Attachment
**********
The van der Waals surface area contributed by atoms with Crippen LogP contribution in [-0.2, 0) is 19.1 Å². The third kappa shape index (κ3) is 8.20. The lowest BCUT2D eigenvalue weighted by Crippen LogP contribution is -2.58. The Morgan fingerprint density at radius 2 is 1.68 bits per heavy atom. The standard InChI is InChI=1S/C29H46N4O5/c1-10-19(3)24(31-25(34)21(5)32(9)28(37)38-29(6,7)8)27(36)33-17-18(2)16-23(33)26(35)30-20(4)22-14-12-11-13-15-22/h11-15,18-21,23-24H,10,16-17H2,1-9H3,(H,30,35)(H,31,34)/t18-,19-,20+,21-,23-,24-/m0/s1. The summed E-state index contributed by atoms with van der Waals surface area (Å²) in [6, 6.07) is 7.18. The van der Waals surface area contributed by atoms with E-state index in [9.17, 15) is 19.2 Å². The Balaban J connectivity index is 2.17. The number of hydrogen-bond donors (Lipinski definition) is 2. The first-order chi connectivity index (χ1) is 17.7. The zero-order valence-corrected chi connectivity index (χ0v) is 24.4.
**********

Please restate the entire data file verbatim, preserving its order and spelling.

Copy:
The van der Waals surface area contributed by atoms with Crippen LogP contribution in [-0.2, 0) is 19.1 Å². The third kappa shape index (κ3) is 8.20. The lowest BCUT2D eigenvalue weighted by Crippen LogP contribution is -2.58. The Morgan fingerprint density at radius 2 is 1.68 bits per heavy atom. The standard InChI is InChI=1S/C29H46N4O5/c1-10-19(3)24(31-25(34)21(5)32(9)28(37)38-29(6,7)8)27(36)33-17-18(2)16-23(33)26(35)30-20(4)22-14-12-11-13-15-22/h11-15,18-21,23-24H,10,16-17H2,1-9H3,(H,30,35)(H,31,34)/t18-,19-,20+,21-,23-,24-/m0/s1. The summed E-state index contributed by atoms with van der Waals surface area (Å²) in [6, 6.07) is 7.18. The van der Waals surface area contributed by atoms with E-state index in [9.17, 15) is 19.2 Å². The Balaban J connectivity index is 2.17. The number of hydrogen-bond donors (Lipinski definition) is 2. The first-order chi connectivity index (χ1) is 17.7. The zero-order valence-corrected chi connectivity index (χ0v) is 24.4.